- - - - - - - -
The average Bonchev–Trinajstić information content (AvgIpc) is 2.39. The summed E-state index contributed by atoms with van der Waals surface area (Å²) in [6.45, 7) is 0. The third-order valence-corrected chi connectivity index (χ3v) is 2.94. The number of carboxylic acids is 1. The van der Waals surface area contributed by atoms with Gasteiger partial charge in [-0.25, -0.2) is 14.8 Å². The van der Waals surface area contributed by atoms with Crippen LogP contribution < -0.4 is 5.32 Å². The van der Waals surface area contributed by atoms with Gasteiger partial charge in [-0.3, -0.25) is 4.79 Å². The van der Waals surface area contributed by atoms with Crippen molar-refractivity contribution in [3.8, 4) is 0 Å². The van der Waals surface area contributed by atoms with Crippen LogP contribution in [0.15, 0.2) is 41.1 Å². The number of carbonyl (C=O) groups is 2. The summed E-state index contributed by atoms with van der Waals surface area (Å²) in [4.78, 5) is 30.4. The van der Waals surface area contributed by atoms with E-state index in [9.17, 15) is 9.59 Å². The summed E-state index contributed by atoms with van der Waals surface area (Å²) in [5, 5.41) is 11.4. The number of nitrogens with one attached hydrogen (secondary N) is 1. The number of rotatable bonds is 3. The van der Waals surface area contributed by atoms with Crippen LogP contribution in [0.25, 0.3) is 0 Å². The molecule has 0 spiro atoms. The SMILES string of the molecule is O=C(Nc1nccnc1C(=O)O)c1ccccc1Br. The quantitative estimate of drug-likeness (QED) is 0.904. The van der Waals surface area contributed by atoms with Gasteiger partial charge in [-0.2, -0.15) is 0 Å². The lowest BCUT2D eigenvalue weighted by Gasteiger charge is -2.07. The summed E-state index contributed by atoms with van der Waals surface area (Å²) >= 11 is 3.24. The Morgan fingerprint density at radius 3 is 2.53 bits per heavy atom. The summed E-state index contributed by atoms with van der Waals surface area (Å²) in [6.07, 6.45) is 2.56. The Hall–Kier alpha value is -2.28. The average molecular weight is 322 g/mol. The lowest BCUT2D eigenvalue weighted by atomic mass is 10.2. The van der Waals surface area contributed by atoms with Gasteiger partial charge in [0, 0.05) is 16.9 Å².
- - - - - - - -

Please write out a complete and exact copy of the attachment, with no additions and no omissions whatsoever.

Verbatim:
The average Bonchev–Trinajstić information content (AvgIpc) is 2.39. The summed E-state index contributed by atoms with van der Waals surface area (Å²) in [6.45, 7) is 0. The third-order valence-corrected chi connectivity index (χ3v) is 2.94. The number of carboxylic acids is 1. The van der Waals surface area contributed by atoms with Gasteiger partial charge in [-0.25, -0.2) is 14.8 Å². The van der Waals surface area contributed by atoms with Crippen LogP contribution < -0.4 is 5.32 Å². The van der Waals surface area contributed by atoms with Gasteiger partial charge in [-0.3, -0.25) is 4.79 Å². The van der Waals surface area contributed by atoms with Crippen molar-refractivity contribution in [3.8, 4) is 0 Å². The van der Waals surface area contributed by atoms with Crippen LogP contribution in [0.15, 0.2) is 41.1 Å². The number of carbonyl (C=O) groups is 2. The summed E-state index contributed by atoms with van der Waals surface area (Å²) in [4.78, 5) is 30.4. The van der Waals surface area contributed by atoms with E-state index in [9.17, 15) is 9.59 Å². The summed E-state index contributed by atoms with van der Waals surface area (Å²) in [5, 5.41) is 11.4. The number of nitrogens with one attached hydrogen (secondary N) is 1. The number of rotatable bonds is 3. The van der Waals surface area contributed by atoms with Crippen LogP contribution in [0.25, 0.3) is 0 Å². The molecule has 0 spiro atoms. The SMILES string of the molecule is O=C(Nc1nccnc1C(=O)O)c1ccccc1Br. The quantitative estimate of drug-likeness (QED) is 0.904. The van der Waals surface area contributed by atoms with Gasteiger partial charge in [-0.2, -0.15) is 0 Å². The lowest BCUT2D eigenvalue weighted by Gasteiger charge is -2.07. The summed E-state index contributed by atoms with van der Waals surface area (Å²) >= 11 is 3.24. The Morgan fingerprint density at radius 3 is 2.53 bits per heavy atom. The summed E-state index contributed by atoms with van der Waals surface area (Å²) in [6.07, 6.45) is 2.56. The Hall–Kier alpha value is -2.28. The average molecular weight is 322 g/mol. The lowest BCUT2D eigenvalue weighted by atomic mass is 10.2. The van der Waals surface area contributed by atoms with Gasteiger partial charge in [0, 0.05) is 16.9 Å².